A second major positive impact of dynastic politics has been the facilitation of women in political roles globally. Patriarchal structures and discrimination against women are embedded in all societies and cultures, and the difference is only one of degree. Even in liberal Western societies such as the U.S. and the UK, it is monumentally more difficult for women politicians to rise relative to their male counterparts. This is why Hillary Clinton’s ‘character’ was scrutinized and questioned much more than that of Donald Trump, or any other man running for president in the past. In fact, not only was she held accountable for her own actions as Secretary of State, but also those of her husband before and during his term as president 16 years earlier.

While there was wide consensus in the international community, at different times, to abolish slavery and colonialism, there has been perpetual resistance to end gender discrimination in all spheres of public life, including politics. For example, in the exclusionary political structure in the US, a society with a history of embedded racism, non-white men were granted the right to vote in 1870, 50 years before it was extended to white women, in 1920.

Thus, while it is mostly men who are beneficiaries of dynasty, it remains one of the only ways for women to enter, and sometimes rise, in politics. In the current Lok Sabha, 130 MPs—that is 23 per cent—come from political families. Out of a total of 62 women, 25–40 per cent—come from dynastic families. Also, only 11.3 per cent of the MPs are women, compared to the global average of women’s representation in parliaments, which stands at 22 per cent. What is more, even after being under consideration for 20 years, the male-dominated Indian parliament has failed to pass the Women’s Reservation Bill due to unprecedented opposition that is based on the apprehension that women elected from the reserved constituencies would represent male relatives by proxy, as if that argument did not apply to male descendants.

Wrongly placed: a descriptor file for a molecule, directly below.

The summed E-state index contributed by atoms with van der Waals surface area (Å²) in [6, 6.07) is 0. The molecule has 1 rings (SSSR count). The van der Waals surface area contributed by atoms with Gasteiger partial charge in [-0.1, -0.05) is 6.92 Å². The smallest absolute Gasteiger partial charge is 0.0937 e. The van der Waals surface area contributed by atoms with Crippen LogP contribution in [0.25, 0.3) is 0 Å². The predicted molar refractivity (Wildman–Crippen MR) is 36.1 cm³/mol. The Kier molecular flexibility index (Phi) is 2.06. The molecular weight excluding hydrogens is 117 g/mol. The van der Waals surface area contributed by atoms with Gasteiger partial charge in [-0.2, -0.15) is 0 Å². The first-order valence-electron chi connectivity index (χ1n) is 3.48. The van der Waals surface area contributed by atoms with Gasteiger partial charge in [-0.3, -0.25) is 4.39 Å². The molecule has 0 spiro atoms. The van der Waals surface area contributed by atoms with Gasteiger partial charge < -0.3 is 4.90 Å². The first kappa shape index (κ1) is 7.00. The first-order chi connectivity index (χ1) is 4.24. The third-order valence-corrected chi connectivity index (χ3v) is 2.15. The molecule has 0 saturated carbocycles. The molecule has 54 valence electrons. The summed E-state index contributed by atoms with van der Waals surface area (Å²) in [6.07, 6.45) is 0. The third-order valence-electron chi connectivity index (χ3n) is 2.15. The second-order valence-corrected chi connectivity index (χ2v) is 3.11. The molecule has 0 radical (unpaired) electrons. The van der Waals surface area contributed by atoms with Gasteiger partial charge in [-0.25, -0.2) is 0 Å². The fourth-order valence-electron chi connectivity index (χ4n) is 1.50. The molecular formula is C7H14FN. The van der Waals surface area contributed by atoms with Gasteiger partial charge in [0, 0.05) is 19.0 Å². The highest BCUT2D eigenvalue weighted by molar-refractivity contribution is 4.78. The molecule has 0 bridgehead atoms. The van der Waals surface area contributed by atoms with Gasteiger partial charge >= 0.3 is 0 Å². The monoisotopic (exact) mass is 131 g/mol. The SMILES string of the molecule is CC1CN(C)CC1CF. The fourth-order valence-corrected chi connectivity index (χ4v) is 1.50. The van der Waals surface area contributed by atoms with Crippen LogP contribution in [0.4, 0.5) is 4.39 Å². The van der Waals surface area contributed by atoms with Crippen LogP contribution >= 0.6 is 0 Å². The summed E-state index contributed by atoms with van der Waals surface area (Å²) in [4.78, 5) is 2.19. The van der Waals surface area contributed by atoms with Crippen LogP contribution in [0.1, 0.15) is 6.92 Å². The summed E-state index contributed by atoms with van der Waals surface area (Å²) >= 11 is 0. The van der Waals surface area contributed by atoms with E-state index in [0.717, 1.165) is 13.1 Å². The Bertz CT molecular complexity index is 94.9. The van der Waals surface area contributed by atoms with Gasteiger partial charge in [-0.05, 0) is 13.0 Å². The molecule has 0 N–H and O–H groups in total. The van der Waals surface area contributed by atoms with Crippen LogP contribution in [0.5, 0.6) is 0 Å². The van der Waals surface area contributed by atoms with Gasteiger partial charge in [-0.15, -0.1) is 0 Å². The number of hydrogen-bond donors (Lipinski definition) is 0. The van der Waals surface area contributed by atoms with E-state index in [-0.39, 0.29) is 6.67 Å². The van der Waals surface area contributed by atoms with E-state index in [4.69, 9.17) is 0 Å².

Since democracy must evolve in a social system, there can be no one size-fits-all model. Theories often fail, especially when they are forced onto different societies that may valorize different objectives and to different degrees of priority. The dynastic principle within democracy operates in developed and developing democracies, occasionally widening the representation of previously excluded groups, and sometimes yielding stability at difficult moments in a nation’s history. The Indian experience shows that if democracy can be understood as a process, and not a product, then there is hope for more representative forms of governance to continue to evolve.

Neelam Deo is Director at Gateway House and a former Indian Ambassador

Arjun Chawla is a former Researcher at Gateway House

This is an excerpt from the chapter titled ‘The Paradox of Dynastic Politics in India‘ which appeared in the book, ‘Democracy Under Threat‘, published by Oxford University Press. Is is republished here with permission.